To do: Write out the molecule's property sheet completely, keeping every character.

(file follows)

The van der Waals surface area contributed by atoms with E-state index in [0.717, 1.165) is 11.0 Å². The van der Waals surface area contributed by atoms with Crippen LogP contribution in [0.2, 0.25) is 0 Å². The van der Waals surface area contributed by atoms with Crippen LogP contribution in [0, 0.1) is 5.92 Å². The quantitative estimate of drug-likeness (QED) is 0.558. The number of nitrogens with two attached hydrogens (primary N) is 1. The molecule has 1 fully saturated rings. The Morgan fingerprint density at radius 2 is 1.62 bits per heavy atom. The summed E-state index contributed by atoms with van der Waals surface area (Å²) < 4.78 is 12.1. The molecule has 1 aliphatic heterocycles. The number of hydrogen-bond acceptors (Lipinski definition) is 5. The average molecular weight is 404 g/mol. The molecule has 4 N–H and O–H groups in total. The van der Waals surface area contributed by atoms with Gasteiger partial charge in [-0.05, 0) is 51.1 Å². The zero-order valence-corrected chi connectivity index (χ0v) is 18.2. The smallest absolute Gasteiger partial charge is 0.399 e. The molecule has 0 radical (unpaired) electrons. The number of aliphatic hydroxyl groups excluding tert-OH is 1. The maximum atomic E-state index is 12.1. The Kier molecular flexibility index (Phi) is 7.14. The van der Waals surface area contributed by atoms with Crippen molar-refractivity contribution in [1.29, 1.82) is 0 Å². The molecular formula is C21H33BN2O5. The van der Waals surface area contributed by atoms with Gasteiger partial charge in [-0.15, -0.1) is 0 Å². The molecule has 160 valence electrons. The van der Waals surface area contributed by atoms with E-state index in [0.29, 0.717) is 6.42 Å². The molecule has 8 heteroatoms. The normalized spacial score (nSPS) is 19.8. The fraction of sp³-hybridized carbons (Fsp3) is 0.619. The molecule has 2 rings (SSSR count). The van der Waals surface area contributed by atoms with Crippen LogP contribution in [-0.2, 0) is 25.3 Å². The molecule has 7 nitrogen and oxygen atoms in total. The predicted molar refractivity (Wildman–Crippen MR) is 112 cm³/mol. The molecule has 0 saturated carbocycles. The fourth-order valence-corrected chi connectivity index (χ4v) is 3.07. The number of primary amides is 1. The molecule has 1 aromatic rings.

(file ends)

The van der Waals surface area contributed by atoms with E-state index in [0.717, 1.165) is 11.0 Å². The van der Waals surface area contributed by atoms with Crippen LogP contribution in [0.2, 0.25) is 0 Å². The van der Waals surface area contributed by atoms with Crippen LogP contribution in [0, 0.1) is 5.92 Å². The quantitative estimate of drug-likeness (QED) is 0.558. The number of nitrogens with two attached hydrogens (primary N) is 1. The molecule has 1 fully saturated rings. The Morgan fingerprint density at radius 2 is 1.62 bits per heavy atom. The summed E-state index contributed by atoms with van der Waals surface area (Å²) < 4.78 is 12.1. The molecule has 1 aliphatic heterocycles. The number of hydrogen-bond acceptors (Lipinski definition) is 5. The average molecular weight is 404 g/mol. The molecule has 4 N–H and O–H groups in total. The van der Waals surface area contributed by atoms with Gasteiger partial charge in [-0.05, 0) is 51.1 Å². The zero-order valence-corrected chi connectivity index (χ0v) is 18.2. The smallest absolute Gasteiger partial charge is 0.399 e. The molecule has 0 radical (unpaired) electrons. The number of aliphatic hydroxyl groups excluding tert-OH is 1. The maximum atomic E-state index is 12.1. The Kier molecular flexibility index (Phi) is 7.14. The van der Waals surface area contributed by atoms with Crippen molar-refractivity contribution in [1.29, 1.82) is 0 Å². The molecular formula is C21H33BN2O5. The van der Waals surface area contributed by atoms with Gasteiger partial charge in [-0.15, -0.1) is 0 Å². The molecule has 160 valence electrons. The van der Waals surface area contributed by atoms with E-state index in [0.29, 0.717) is 6.42 Å². The molecule has 8 heteroatoms. The normalized spacial score (nSPS) is 19.8. The fraction of sp³-hybridized carbons (Fsp3) is 0.619. The molecule has 2 rings (SSSR count). The van der Waals surface area contributed by atoms with Crippen LogP contribution in [-0.2, 0) is 25.3 Å². The molecule has 7 nitrogen and oxygen atoms in total. The predicted molar refractivity (Wildman–Crippen MR) is 112 cm³/mol. The molecule has 0 saturated carbocycles. The fourth-order valence-corrected chi connectivity index (χ4v) is 3.07. The number of primary amides is 1. The molecule has 1 aromatic rings.